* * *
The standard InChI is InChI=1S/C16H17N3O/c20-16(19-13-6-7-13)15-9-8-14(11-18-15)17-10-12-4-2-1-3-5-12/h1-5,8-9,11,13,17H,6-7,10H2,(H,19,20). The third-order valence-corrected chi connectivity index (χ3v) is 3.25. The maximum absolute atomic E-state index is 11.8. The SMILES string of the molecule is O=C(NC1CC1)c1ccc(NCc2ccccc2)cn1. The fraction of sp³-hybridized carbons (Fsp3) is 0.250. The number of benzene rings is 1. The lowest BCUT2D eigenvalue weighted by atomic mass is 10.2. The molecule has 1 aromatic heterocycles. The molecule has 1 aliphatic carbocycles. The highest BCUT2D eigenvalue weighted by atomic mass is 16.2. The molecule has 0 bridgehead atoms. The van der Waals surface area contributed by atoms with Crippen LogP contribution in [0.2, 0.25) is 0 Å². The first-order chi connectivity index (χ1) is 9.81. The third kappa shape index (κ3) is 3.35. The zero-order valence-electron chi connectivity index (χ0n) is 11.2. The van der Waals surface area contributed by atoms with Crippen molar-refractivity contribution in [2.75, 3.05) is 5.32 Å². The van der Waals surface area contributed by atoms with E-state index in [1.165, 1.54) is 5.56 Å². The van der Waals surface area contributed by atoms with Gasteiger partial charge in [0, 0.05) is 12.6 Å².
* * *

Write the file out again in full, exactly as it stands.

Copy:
The standard InChI is InChI=1S/C16H17N3O/c20-16(19-13-6-7-13)15-9-8-14(11-18-15)17-10-12-4-2-1-3-5-12/h1-5,8-9,11,13,17H,6-7,10H2,(H,19,20). The third-order valence-corrected chi connectivity index (χ3v) is 3.25. The maximum absolute atomic E-state index is 11.8. The SMILES string of the molecule is O=C(NC1CC1)c1ccc(NCc2ccccc2)cn1. The fraction of sp³-hybridized carbons (Fsp3) is 0.250. The number of benzene rings is 1. The lowest BCUT2D eigenvalue weighted by atomic mass is 10.2. The molecule has 1 aromatic heterocycles. The molecule has 1 aliphatic carbocycles. The highest BCUT2D eigenvalue weighted by atomic mass is 16.2. The molecule has 0 bridgehead atoms. The van der Waals surface area contributed by atoms with Crippen LogP contribution in [0.2, 0.25) is 0 Å². The first-order chi connectivity index (χ1) is 9.81. The third kappa shape index (κ3) is 3.35. The zero-order valence-electron chi connectivity index (χ0n) is 11.2. The van der Waals surface area contributed by atoms with Crippen molar-refractivity contribution in [2.75, 3.05) is 5.32 Å². The van der Waals surface area contributed by atoms with E-state index in [1.165, 1.54) is 5.56 Å². The van der Waals surface area contributed by atoms with Gasteiger partial charge in [0, 0.05) is 12.6 Å².